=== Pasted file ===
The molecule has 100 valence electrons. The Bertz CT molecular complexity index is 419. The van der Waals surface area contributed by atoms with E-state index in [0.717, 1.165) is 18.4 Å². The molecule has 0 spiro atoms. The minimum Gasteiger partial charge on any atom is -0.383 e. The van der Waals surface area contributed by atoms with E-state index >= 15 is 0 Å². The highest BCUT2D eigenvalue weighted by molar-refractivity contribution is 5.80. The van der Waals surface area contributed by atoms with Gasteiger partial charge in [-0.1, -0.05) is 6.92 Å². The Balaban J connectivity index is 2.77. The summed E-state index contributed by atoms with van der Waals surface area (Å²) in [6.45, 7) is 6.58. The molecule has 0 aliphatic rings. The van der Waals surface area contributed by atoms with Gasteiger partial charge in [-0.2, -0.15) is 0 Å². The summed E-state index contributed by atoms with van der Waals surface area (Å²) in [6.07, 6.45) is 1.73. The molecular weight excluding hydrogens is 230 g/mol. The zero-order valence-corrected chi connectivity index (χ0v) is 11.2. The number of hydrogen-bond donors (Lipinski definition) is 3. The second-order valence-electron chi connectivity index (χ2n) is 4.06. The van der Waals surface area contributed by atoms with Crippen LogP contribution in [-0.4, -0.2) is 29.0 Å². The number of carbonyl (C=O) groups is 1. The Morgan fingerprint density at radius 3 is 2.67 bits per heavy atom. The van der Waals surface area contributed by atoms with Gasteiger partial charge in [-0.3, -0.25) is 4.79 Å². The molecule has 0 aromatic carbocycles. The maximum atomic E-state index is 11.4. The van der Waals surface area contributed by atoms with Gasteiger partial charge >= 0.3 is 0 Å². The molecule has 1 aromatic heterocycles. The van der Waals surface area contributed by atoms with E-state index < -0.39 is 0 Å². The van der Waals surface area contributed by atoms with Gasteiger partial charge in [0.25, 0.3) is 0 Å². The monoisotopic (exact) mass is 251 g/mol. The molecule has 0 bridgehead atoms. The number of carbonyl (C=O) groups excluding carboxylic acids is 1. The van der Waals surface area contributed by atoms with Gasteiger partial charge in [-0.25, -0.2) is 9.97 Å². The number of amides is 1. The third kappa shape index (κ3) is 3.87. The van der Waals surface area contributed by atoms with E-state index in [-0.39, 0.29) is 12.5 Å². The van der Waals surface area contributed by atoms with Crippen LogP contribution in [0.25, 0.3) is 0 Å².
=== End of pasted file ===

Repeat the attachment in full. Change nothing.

The molecule has 100 valence electrons. The Bertz CT molecular complexity index is 419. The van der Waals surface area contributed by atoms with E-state index in [0.717, 1.165) is 18.4 Å². The molecule has 0 spiro atoms. The minimum Gasteiger partial charge on any atom is -0.383 e. The van der Waals surface area contributed by atoms with E-state index >= 15 is 0 Å². The highest BCUT2D eigenvalue weighted by molar-refractivity contribution is 5.80. The van der Waals surface area contributed by atoms with Gasteiger partial charge in [-0.1, -0.05) is 6.92 Å². The Balaban J connectivity index is 2.77. The summed E-state index contributed by atoms with van der Waals surface area (Å²) in [6.45, 7) is 6.58. The molecule has 0 aliphatic rings. The van der Waals surface area contributed by atoms with Gasteiger partial charge in [-0.2, -0.15) is 0 Å². The summed E-state index contributed by atoms with van der Waals surface area (Å²) in [6.07, 6.45) is 1.73. The molecular weight excluding hydrogens is 230 g/mol. The zero-order valence-corrected chi connectivity index (χ0v) is 11.2. The number of hydrogen-bond donors (Lipinski definition) is 3. The second-order valence-electron chi connectivity index (χ2n) is 4.06. The van der Waals surface area contributed by atoms with Crippen LogP contribution in [-0.4, -0.2) is 29.0 Å². The number of carbonyl (C=O) groups is 1. The Morgan fingerprint density at radius 3 is 2.67 bits per heavy atom. The van der Waals surface area contributed by atoms with Gasteiger partial charge in [-0.3, -0.25) is 4.79 Å². The molecule has 0 aromatic carbocycles. The maximum atomic E-state index is 11.4. The van der Waals surface area contributed by atoms with Gasteiger partial charge >= 0.3 is 0 Å². The molecule has 1 aromatic heterocycles. The van der Waals surface area contributed by atoms with E-state index < -0.39 is 0 Å². The van der Waals surface area contributed by atoms with Gasteiger partial charge in [0.25, 0.3) is 0 Å². The monoisotopic (exact) mass is 251 g/mol. The molecule has 0 bridgehead atoms. The number of carbonyl (C=O) groups excluding carboxylic acids is 1. The van der Waals surface area contributed by atoms with Gasteiger partial charge in [-0.25, -0.2) is 9.97 Å². The number of amides is 1. The third kappa shape index (κ3) is 3.87. The van der Waals surface area contributed by atoms with E-state index in [-0.39, 0.29) is 12.5 Å². The van der Waals surface area contributed by atoms with Crippen LogP contribution in [0.25, 0.3) is 0 Å².